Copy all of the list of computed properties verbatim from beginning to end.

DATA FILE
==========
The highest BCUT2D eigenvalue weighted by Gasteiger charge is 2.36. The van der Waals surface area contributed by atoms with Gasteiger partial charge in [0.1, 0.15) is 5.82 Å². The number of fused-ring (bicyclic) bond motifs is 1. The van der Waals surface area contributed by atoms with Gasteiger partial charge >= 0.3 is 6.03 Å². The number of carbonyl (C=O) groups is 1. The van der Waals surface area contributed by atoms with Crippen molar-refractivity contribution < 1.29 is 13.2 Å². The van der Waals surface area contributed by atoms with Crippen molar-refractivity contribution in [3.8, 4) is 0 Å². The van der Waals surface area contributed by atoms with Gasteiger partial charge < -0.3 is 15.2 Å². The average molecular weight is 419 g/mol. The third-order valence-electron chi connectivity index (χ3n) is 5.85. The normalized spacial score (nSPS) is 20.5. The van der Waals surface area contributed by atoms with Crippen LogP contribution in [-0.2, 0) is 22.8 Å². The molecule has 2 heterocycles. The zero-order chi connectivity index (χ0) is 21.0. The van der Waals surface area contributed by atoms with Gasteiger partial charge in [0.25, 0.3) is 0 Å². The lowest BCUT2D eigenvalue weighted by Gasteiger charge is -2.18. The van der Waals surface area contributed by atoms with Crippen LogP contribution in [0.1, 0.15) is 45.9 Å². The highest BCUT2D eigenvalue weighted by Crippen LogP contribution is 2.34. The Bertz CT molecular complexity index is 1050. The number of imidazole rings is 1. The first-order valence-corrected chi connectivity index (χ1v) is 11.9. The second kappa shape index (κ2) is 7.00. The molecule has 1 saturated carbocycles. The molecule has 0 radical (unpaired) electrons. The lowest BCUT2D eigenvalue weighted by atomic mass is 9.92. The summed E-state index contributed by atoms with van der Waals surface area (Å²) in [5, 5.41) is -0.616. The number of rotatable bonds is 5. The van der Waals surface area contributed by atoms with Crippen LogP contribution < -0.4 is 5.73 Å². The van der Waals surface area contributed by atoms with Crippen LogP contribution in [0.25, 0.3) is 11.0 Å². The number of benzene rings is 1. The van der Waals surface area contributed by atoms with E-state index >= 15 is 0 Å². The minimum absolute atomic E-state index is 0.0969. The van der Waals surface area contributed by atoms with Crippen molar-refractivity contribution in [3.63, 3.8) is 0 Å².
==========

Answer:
The highest BCUT2D eigenvalue weighted by Gasteiger charge is 2.36. The van der Waals surface area contributed by atoms with Gasteiger partial charge in [0.1, 0.15) is 5.82 Å². The number of fused-ring (bicyclic) bond motifs is 1. The van der Waals surface area contributed by atoms with Gasteiger partial charge >= 0.3 is 6.03 Å². The number of carbonyl (C=O) groups is 1. The van der Waals surface area contributed by atoms with Crippen molar-refractivity contribution < 1.29 is 13.2 Å². The van der Waals surface area contributed by atoms with Crippen molar-refractivity contribution in [3.8, 4) is 0 Å². The van der Waals surface area contributed by atoms with Gasteiger partial charge < -0.3 is 15.2 Å². The average molecular weight is 419 g/mol. The third-order valence-electron chi connectivity index (χ3n) is 5.85. The normalized spacial score (nSPS) is 20.5. The van der Waals surface area contributed by atoms with Crippen LogP contribution in [-0.2, 0) is 22.8 Å². The molecule has 2 heterocycles. The zero-order chi connectivity index (χ0) is 21.0. The van der Waals surface area contributed by atoms with Gasteiger partial charge in [0.25, 0.3) is 0 Å². The lowest BCUT2D eigenvalue weighted by Gasteiger charge is -2.18. The van der Waals surface area contributed by atoms with Crippen LogP contribution in [0.1, 0.15) is 45.9 Å². The highest BCUT2D eigenvalue weighted by Crippen LogP contribution is 2.34. The Bertz CT molecular complexity index is 1050. The number of imidazole rings is 1. The first-order valence-corrected chi connectivity index (χ1v) is 11.9. The second kappa shape index (κ2) is 7.00. The molecule has 1 saturated carbocycles. The molecule has 0 radical (unpaired) electrons. The lowest BCUT2D eigenvalue weighted by atomic mass is 9.92. The summed E-state index contributed by atoms with van der Waals surface area (Å²) in [5, 5.41) is -0.616. The number of rotatable bonds is 5. The van der Waals surface area contributed by atoms with Crippen LogP contribution < -0.4 is 5.73 Å². The van der Waals surface area contributed by atoms with Crippen LogP contribution in [0.25, 0.3) is 11.0 Å². The number of benzene rings is 1. The van der Waals surface area contributed by atoms with E-state index >= 15 is 0 Å². The minimum absolute atomic E-state index is 0.0969. The van der Waals surface area contributed by atoms with Crippen molar-refractivity contribution in [3.63, 3.8) is 0 Å².